Interstices of the Sublime – Conclusion

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This was a profound work that put psychoanalysis and theology in conversation like never before. It impressed upon me the difficulties of honest theological thinking once the troubling insights of psychoanalysis are acknowledged. It began with the deconstruction of sublimation. We must recognize that the spiritual is always already material. Sublimation is creation. The sublime is the “embodied source of sublimation” (184). We must attend to the remainder that creation leaves behind. Theological thinking must be creative and honest. “To remain in the realm of sublimation and lose the connection with the sublime is to take cover in an idealism that forgets the insistence of the Real” (185). The sublime cannot be neatly represented just as religion eludes the grasp of clear philosophical representation.

Psychoanalysis aids theology be lending concepts that enrich and trouble theological thinking. “The Thing, the Other, the Real – these are theological concepts because in psychoanalytic theory they implicate what we understand by divinity, even though they are not simply equivalent to God” (186).

This book both challenges and provides opportunities to think theology differently. Radical theological thinking is above all ethical. It cannot ignore the insights that psychoanalysis offers theological conceptualization. It must attend to the complications that continental philosophy and psychoanalysis pose to thinking theology in our day and age. Theology can continue to be conservative and orthodox, but as Crockett reminded us at the beginning the problem with orthodoxy “is that it is always Right” (8). Radical theology is ethical because it takes a leap of faith not knowing where it will end up. Similarly, Deleuze criticized Kierkegaard’s leap of faith because ultimately it “realize(s) Kantianism by entrusting to faith the task of overcoming the speculative death of God and healing the wound in the self” (Difference and Repetition, 95). Radical theology must repeat in the Deleuzian sense of bringing about the different, the noteworthy, and the worthwhile. Otherwise, we run the risk of not risking anything at all.

I’ll let Crockett have the final word. “God is dead, even if belief in God is back, which means that everything is questionable. Radical theology is free to ask questions, unanchored by grounding in a substantial God. Even substance is not substantial. Questions swirl, spiral, and intertwine. Sublimation means making meaning. The sublime both gives meaning to language and resists meaning. The sublime is the source of sublimation. Dark forces are at work. Illumination is partial, at best” (187).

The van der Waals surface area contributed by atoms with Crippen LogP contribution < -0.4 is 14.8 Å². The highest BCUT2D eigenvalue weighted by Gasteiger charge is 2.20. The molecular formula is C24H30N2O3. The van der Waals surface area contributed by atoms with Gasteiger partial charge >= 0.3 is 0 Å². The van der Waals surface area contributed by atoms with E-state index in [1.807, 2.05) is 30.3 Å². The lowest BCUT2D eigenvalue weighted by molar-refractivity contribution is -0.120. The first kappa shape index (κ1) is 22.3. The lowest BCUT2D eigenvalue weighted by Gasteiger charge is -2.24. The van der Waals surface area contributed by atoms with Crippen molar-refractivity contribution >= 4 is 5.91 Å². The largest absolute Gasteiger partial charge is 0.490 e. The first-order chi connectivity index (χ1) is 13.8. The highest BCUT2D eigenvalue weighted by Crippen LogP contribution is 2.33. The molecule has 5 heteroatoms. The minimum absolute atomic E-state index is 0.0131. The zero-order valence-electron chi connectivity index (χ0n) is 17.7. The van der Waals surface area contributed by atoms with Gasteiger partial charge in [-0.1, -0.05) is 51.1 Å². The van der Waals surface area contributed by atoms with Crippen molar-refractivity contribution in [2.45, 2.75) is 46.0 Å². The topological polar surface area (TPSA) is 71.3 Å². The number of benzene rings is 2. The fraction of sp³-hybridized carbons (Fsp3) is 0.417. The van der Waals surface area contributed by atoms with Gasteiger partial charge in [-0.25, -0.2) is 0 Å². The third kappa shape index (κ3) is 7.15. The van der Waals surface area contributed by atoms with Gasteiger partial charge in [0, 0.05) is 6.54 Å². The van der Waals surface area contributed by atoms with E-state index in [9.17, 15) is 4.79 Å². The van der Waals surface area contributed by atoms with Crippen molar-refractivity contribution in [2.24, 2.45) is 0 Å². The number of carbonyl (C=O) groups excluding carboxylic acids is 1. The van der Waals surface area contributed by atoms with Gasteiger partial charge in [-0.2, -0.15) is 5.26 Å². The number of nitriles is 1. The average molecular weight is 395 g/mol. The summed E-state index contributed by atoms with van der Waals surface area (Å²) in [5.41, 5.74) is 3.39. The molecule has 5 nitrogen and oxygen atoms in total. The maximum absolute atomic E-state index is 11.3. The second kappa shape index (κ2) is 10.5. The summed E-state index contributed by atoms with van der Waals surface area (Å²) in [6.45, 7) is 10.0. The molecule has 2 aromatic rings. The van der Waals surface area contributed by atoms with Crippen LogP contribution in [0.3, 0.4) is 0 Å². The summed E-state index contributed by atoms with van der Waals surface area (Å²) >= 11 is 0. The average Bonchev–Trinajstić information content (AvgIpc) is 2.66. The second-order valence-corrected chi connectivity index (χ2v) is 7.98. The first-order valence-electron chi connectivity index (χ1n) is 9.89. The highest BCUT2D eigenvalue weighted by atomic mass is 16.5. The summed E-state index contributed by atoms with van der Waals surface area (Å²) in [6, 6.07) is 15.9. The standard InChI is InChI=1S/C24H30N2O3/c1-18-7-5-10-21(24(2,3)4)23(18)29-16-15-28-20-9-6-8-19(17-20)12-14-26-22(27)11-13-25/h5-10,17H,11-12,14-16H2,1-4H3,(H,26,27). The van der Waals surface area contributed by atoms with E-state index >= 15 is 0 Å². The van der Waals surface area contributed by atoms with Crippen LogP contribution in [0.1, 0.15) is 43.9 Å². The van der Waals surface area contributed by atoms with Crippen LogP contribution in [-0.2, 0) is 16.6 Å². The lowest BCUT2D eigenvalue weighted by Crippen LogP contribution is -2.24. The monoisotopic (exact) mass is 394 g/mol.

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2 Responses to “Interstices of the Sublime – Conclusion”

  1. clayton crockett Says:

    Thanks so much for doing this Jeremy. It was very interesting and helpful for me to read over and to think through what I was doing with the book, which is somewhat experimental. Theologically, my work has become more explicitly political, and my book Radical Political Theology: Religion and Politics After Liberalism is in press with Columbia, although it might not be out until early next year.

    Philosophically, I have engaged with the ideas of Catherine Malabou, especially her notion of plasticity, which is I think is a very striking and important idea. In addition to her book on neuroplasticity, What Should We Do with Our Brain? and Plasticity at the Dusk of Writing: Dialectic, Destruction, Deconstruction, for which I wrote a Foreward, she has also written a book that has not yet been translated dealing with Freud, Les nouveau blesses [The New Wounds or Newly Wounded], which is in part a critique of Freud and Lacan from the viewpoint of contemporary neurology, but it’s not the simplistic dismissal of a caricature that you often see with American psychologists and cognitive scientists.

  2. Jeremy Says:

    Looking forward to your new book on political theology.

    I actually just read Malabou’s Plasticity last night, and it was fascinating to say the least. I really appreciated her critique of transcendence, and the way in which she put Hegel, Heidegger, and Derrida into conversation.

    I’m hoping to read her book on the brain sometime next week. This along with her book on Freud ant trauma make me curious to actually learn more about neuroanalysis. It’s surprisingly a burgeoning field that is both confirming and disproving some of Freud’s insights. Even Nobel prize winner Kandel argued that based on current research psychoanalysis still offers the best and most comprehensive view of the mind.

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